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2015 IBM Fellows


Berni Schiefer

Berni Schiefer

IBM Analytics
Manager of the Analytics Performance and Benchmarking Team


When newly named IBM Fellow Berni Schiefer was in grade school in Saskatoon, Saskatchewan, and the weather wasn’t too cold, he would walk the kilometer or so from school to his house for lunch. On the way back, he would pass a corner grocer that sold candy, and classmates would often ask him to buy them a few pieces. As more and more classmates lodged requests, the young entrepreneur started adding a 5-cent service charge to each order.

“Business continued to grow quickly, but tracking individual requests was taking too much time,” he explained. “So I started making bulk purchases to improve throughput. I even hired helpers.”

Business boomed, until his Catholic school’s administration caught on and shut his “start-up” operation down.

Berni had taken his first small steps into a world that would become his passion: figuring out how to make complex systems work faster, and getting them to scale. System performance was Berni’s calling.

Upon receiving his undergraduate degree from the University of Saskatchewan, Berni joined IBM’s Structured Query Language/Data System (SQL/DS) team in Toronto. He began working in quality assurance, running system stress and regression tests on the mainframe. From the beginning, he looked for a better way to do things.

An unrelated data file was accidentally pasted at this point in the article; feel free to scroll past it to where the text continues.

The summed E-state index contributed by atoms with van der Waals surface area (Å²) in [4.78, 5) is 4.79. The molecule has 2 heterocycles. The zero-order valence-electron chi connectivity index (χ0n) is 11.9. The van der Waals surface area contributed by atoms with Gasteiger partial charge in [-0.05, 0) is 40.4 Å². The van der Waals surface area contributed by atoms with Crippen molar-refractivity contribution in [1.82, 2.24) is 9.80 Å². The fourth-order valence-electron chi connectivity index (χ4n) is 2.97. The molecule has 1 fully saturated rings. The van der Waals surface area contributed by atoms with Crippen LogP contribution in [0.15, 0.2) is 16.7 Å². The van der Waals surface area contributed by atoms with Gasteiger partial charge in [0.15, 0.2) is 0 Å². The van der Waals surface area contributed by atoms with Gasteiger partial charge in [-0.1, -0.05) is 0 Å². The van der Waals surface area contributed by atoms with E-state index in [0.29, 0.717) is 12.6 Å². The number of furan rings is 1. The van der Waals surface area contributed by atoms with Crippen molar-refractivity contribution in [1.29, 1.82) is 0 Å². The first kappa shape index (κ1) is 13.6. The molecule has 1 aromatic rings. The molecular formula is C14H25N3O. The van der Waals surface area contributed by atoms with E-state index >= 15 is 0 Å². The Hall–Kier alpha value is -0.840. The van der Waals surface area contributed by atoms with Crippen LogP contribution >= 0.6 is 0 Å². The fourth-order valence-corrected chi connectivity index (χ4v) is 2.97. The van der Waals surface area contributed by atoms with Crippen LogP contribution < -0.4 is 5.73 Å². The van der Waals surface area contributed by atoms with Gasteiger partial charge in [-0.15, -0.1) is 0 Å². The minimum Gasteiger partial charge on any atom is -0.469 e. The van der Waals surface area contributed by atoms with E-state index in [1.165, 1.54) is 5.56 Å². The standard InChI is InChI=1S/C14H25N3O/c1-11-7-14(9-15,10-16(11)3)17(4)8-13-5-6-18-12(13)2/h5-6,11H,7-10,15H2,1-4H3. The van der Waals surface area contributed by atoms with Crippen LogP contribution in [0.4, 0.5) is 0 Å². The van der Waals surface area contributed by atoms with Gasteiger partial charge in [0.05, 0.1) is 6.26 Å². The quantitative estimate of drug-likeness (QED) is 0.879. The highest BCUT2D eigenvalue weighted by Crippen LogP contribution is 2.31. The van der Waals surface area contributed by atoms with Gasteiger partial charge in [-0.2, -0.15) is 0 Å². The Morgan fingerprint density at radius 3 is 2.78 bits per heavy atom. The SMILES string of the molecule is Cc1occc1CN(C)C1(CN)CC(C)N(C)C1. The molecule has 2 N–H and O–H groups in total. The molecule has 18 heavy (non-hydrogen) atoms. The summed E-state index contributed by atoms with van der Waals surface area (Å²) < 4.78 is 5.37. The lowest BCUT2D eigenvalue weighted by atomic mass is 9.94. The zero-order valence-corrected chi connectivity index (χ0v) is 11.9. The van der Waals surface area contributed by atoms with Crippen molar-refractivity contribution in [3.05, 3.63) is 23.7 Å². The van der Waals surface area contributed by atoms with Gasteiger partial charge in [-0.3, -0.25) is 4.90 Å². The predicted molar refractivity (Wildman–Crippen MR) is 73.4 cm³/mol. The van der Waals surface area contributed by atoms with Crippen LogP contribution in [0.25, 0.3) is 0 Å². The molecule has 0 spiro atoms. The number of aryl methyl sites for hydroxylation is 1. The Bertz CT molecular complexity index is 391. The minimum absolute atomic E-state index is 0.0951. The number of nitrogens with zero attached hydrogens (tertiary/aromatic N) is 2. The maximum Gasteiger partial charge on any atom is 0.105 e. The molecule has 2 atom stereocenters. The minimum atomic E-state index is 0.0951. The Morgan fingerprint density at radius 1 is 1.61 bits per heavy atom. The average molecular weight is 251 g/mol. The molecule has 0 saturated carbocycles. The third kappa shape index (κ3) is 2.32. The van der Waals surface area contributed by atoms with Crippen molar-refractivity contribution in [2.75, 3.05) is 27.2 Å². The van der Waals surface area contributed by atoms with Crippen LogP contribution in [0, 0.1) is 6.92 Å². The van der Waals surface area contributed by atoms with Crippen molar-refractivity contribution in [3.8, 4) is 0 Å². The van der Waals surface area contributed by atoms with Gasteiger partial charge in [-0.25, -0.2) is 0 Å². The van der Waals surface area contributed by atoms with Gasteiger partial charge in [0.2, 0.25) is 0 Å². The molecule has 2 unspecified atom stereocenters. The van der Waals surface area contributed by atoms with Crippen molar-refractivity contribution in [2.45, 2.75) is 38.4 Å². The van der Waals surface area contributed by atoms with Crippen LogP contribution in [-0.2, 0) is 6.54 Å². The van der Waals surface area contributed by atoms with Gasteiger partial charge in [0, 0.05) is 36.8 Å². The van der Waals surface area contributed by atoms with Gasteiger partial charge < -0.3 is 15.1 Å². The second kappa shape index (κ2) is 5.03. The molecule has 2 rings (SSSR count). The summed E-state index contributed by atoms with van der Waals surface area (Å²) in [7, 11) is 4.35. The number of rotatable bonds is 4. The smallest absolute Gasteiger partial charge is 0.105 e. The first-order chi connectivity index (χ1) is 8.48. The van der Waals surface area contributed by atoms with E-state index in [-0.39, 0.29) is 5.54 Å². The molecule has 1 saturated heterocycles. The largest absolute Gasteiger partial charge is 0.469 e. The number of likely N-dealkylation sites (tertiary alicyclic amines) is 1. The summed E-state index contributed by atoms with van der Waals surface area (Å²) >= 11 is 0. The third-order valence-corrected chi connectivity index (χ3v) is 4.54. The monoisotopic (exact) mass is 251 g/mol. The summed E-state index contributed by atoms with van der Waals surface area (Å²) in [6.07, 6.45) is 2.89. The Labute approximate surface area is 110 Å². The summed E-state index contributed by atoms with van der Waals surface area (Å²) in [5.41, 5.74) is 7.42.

“Three months in, I went to my boss and told her that I couldn’t do what we were doing anymore,” Berni said. “I wanted to automate the process. She told me as long as my regular work was completed on schedule, I was free to innovate.”

He had been running the five tests a day manually before he began developing automation techniques. That number ballooned to some 2,000 overnight.


Berni is someone who thinks the glass is more than half-full even when it is lying shattered in pieces on the floor.


Berni has since established himself as an industry leader in benchmarking and database performance, and has been instrumental to IBM’s big data capabilities in particular around DB2 and BigInsights. Both products are central to providing clients with secure data repositories from which they can derive real-time, actionable insight through analytics.

Berni knows that the concepts that have guided his work throughout his career will remain relevant. “Performance and scalability are problems that will never go away. They will just change in shape as hardware and software evolve,” he said. “That applies to these incredible new fields that are emerging – analytics, cognitive computing, the continued advances around big data, and more.”

“I believe there is a renaissance in Artificial Intelligence underway that is using a combination of old and new ideas coupled with massive computational power,” he said. While he was keenly interested in AI during his undergraduate years in the mid-1980s, computers weren't yet powerful enough to achieve the loftier goals in the field.

Enormous advances in computing and an explosion of collectable data has changed that. “This new era of insight, using vast quantities and an incredible variety of data, will transform our daily lives in the same way that the Internet and search engines transformed our access to information,” he said.